Sunday, March 24, 2013

Lesson Ten: The Perfect Query Letter

Welcome back to The Weekend Blogger.

Let's contemplate the query letter. There is only one thing that is more important to an author trying to break into the publishing business, and that's the quality of the novel. But before the novel can have an effect, the query letter has to interest an agent enough that he/she will ask for part or all of that novel for review.

That makes the query letter a high-stakes game. In a way, it's the author pushing in all of his/her chips. The problem is that some agents get hundreds of query letters a day, all delivered into what is charmingly called the slush pile. That query of mine has to stand out among all those other queries or else it will be treated like slush in your driveway. The agent will sweep it into a pile and never think about it again. End of a chance to be published, at least with that agent as the guide for that project.

The perfect query letter has to have one trait: It has to lead to publication. All the nice verbiage in the world doesn't measure up if it doesn't lead to publication. That's a very stark assessment, but we are talking about a business here. Agents can talk about a loving for good writing, but the business requires that writing must sell. That query letter must persuade the agent, who then must have an editor at a publishing house in mind who would absolutely LOVE this project.

The advice you hear most from agents is that you must make the first part of the query read like the blurb on the back cover of a novel. I think I reached that point with my current query. If I was a guy waiting to get on an airplane, and I wanted to snag a thriller at the little bookstore on the concourse, I would pick up my novel based on this query. It gives a nice capsule of my main character, and sets up the conflict. I end that first part with a line that is more a tease than a revelation.

The second part of the query is succinct: The (insert title here, IN ALL CAPS) is a complete (insert genre here) of (insert word count here).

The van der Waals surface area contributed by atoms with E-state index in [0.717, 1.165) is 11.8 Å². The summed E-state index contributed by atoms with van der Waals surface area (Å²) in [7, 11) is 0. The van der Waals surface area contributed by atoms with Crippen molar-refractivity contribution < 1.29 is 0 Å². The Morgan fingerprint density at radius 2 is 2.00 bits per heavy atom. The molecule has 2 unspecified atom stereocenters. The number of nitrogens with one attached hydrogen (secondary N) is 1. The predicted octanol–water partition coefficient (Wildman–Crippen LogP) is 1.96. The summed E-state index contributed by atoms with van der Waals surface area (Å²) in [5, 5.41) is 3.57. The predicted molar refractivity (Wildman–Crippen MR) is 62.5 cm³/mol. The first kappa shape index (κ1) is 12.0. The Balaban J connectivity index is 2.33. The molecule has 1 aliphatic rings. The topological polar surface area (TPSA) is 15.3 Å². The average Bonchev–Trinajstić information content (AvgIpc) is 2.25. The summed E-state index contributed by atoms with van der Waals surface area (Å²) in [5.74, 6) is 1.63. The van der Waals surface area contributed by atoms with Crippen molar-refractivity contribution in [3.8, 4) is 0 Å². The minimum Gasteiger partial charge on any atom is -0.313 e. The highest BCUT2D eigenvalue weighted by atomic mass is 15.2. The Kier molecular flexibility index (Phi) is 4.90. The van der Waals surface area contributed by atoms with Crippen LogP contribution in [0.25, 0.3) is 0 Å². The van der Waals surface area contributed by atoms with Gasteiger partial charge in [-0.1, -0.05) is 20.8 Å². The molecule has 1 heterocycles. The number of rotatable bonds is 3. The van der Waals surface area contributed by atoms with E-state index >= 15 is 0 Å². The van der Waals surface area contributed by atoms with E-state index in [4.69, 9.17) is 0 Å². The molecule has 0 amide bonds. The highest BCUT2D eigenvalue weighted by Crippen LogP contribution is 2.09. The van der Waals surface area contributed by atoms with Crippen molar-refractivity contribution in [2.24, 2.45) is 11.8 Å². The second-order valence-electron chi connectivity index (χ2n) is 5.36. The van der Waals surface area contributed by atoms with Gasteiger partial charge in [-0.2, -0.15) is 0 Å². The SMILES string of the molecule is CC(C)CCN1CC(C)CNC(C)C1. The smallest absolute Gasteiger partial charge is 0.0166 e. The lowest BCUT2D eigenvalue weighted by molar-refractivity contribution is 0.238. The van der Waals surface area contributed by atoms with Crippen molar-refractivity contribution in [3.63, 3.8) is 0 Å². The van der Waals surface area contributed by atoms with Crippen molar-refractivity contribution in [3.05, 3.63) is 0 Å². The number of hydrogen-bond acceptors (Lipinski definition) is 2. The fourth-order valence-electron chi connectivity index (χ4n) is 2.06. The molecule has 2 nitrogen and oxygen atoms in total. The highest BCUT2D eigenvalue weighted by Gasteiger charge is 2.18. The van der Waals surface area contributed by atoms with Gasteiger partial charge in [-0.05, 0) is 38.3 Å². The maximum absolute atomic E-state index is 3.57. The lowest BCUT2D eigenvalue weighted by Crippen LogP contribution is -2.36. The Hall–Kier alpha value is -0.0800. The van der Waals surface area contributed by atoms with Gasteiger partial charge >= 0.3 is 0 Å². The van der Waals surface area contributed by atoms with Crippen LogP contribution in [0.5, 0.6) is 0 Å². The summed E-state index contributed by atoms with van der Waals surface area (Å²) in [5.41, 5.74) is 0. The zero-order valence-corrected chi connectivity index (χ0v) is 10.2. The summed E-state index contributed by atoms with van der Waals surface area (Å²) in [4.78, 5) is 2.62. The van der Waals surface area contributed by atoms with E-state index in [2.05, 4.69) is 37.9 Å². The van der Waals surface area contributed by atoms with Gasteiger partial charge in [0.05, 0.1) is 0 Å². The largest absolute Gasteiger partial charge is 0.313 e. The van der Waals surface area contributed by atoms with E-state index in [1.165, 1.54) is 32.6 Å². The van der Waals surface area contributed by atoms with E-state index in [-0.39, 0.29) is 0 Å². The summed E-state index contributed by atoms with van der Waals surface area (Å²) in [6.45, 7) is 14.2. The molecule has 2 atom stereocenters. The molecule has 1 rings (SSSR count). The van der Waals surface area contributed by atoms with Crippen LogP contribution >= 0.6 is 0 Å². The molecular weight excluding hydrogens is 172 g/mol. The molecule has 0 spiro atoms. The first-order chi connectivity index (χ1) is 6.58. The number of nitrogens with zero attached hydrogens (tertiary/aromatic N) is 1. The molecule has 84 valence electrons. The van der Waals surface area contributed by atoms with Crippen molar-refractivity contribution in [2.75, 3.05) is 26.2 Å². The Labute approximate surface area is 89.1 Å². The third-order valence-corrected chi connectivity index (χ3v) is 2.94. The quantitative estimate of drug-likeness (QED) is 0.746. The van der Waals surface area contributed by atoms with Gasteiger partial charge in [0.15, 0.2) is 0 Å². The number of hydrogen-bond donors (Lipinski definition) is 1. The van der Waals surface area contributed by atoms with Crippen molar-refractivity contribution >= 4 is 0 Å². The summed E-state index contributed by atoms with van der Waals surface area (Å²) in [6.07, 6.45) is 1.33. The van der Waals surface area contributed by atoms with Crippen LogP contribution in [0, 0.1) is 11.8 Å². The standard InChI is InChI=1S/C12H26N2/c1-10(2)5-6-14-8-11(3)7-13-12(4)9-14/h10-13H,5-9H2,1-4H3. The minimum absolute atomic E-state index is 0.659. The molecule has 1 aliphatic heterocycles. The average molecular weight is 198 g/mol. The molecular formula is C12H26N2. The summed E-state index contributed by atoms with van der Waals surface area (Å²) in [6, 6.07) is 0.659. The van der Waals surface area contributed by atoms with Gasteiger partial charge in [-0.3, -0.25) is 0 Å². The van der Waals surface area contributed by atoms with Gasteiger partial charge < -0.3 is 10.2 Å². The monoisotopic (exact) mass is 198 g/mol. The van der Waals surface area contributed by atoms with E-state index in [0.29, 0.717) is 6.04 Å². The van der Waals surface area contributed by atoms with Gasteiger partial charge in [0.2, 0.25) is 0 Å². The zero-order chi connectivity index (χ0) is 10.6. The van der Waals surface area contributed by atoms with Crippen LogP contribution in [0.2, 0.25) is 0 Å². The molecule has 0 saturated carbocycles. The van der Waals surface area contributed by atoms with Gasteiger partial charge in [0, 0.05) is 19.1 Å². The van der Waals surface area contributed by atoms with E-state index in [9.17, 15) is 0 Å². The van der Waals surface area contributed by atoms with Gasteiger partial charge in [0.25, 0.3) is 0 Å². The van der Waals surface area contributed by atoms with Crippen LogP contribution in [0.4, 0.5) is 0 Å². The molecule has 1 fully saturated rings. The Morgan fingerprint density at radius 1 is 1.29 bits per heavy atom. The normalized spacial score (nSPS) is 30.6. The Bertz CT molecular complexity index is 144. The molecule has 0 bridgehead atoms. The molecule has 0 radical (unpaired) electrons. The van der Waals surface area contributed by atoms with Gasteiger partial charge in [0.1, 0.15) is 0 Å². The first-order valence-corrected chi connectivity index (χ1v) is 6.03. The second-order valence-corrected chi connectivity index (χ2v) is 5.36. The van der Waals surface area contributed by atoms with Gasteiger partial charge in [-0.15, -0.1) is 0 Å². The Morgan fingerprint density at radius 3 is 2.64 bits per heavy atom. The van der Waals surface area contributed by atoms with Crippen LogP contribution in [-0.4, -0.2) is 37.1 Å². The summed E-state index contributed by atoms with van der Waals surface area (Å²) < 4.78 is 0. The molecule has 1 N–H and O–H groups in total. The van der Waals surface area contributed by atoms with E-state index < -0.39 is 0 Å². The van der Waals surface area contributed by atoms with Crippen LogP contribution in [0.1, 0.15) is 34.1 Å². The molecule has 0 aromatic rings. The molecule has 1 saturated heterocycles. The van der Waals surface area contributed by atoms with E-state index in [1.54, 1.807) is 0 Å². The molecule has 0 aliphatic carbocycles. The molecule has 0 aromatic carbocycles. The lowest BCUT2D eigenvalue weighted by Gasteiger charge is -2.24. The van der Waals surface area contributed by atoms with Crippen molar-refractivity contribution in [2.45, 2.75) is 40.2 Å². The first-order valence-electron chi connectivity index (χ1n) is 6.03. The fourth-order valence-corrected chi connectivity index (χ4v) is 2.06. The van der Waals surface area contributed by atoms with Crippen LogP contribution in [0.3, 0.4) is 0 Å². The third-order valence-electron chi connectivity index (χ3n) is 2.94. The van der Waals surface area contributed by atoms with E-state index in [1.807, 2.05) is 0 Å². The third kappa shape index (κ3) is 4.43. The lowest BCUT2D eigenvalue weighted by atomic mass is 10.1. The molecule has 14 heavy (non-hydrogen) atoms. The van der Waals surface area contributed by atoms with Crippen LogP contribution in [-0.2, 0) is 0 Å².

The third part is a brief personal biography. Tell the agent what you do in your day job, especially if that job lends credence to your writing skills. (If you do nails at Trixi's House of Bling, forget that information.) Tell the agent what separates you from the rest of the slush pile hopefuls. Tell the agent about your previous publishing history (that's a big seller), or writing contests you have won, or give a list of writing conferences you have attended. I include my participation in Pikes Peak Writers Conference events (a well-respected conference, for good reason), and that I am attending Donald Maass' week-long writing workshop later this year. I want that last part to give evidence to something at the center of my soul: I want to be a full-time published author, and I make strides to make that happen.

Here's a big tip: RESEARCH each agent to whom you are directing a query. Some have special parameters they want in a query that deviate from the standard format. Some want information on other writers with a style similar to yours. (I list John Hart and Lee Child, not to curry favor but because that is an accurate assessment.) Some want information on your ideas on how to properly market your novel. Some want the word "query" included in the title line. Others want "new submission." Learn what an agent wants, and tailor the query to best fit those needs.

See how easy that is? In order of performance, write a great novel, research each agent, write a boffo query letter, craft that query to fit that agent's needs, send off your query. Of course, there is the reality that you will only reach the slush pile, and your query will get a few seconds of time. If you strike a chord with an agent, you move closer to the Promised Land. If you don't, you join the crowded ranks of Slush Pile Rejects.

I have to be honest here. I can regard myself as a good guide on the perfect query letter only if I get published. Otherwise I am like a Catholic priest giving advice about a good marriage. I might have all the information, but I don't have the experience. Experience means knowledge, and knowledge means success. Or at least that's how I think it works.

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